The tools that have mainly captured public and media attention recently are so-called ‘generative’ ones because they are able to create artefacts (graphical objects and written compositions) that humans also create (or aspire to create).
This note is about the graphical tools like DALL-E, Midjourney and Stable Diffusion. (If you’re puzzled about the names, then join the club, but I’m sure that are rationales for them somewhere.)
Public interest has been ignited by the images that these tools can create in response to a verbal prompt from a user. For example: “Draw a picture of J.K. Rowling as an astronaut.” The results are often amusing, unexpected and/or dramatic.
Recently, one of these images — labelled Théâtre D’opéra Spatial — won first prize in Colorado State Fair’s annual art competition.
It’s a very striking work and was created by a games-maker, James Allen, using Midjourney, one of the ‘generative’ tools. Mr Allen’s Blue Riband sparked a controversy among artists and others which left him unmoved. Their anger should be directed at the companies that make the tools, he said, not at people like him who merely use them. And he topped it off with an incendiary closing line: “Art is dead, dude”, he said to the New York Times, “It’s over. A.I. won. Humans lost.”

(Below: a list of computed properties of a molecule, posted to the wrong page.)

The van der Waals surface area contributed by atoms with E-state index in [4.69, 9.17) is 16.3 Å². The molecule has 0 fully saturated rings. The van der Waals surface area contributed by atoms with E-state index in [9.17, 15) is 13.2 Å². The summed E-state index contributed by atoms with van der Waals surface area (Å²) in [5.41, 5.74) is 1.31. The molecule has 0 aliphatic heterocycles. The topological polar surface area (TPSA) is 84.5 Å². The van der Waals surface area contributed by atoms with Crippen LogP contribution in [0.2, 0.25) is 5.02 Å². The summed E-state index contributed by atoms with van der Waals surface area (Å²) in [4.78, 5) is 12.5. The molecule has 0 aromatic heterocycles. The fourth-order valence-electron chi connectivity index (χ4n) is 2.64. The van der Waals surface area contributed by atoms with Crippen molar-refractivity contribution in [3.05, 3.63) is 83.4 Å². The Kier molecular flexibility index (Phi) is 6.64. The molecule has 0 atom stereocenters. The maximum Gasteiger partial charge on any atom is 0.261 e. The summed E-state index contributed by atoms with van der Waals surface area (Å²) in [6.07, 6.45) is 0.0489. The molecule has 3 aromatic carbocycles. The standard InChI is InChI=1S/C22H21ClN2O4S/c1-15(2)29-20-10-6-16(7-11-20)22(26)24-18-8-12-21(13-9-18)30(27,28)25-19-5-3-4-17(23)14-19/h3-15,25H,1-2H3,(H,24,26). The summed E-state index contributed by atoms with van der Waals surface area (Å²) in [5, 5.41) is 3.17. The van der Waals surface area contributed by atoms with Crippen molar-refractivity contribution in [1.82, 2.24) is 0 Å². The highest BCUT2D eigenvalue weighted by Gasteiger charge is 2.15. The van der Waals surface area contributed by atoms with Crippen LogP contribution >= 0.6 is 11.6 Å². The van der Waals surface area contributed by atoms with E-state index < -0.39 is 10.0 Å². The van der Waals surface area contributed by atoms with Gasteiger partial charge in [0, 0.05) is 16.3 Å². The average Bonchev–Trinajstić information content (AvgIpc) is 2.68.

This rings a bell, does it not, for anyone interested in the history of media? It brings to mind the moment in 1839 when the French painter Paul Delaroche saw a daguerreotype (an early type of photograph) for the first time and promptly declared, “From today, painting is dead!”
With the 20/20 vision of hindsight, we know that Delaroche was wrong. He had fallen into the trap that the great cultural critic Neil Postman identified many decades ago — believing that new media technology is additive (or subtractive) when in fact its main impact is ecological. A new communications technology doesn’t wipe out its predecessors. The Internet didn’t kill broadcast TV, for example, but it certainly changed the media ecosystem in which broadcast media have to operate.
Or, as L.M. Sacasas puts it,
Powerful new tools can restructure the complex techno-social ecosystem we call art in sometimes striking and often unpredictable ways. Even if we don’t think a new tool “kills” art, we should be curious about how it might transform art, or at least some of the skills and practices we have called art.”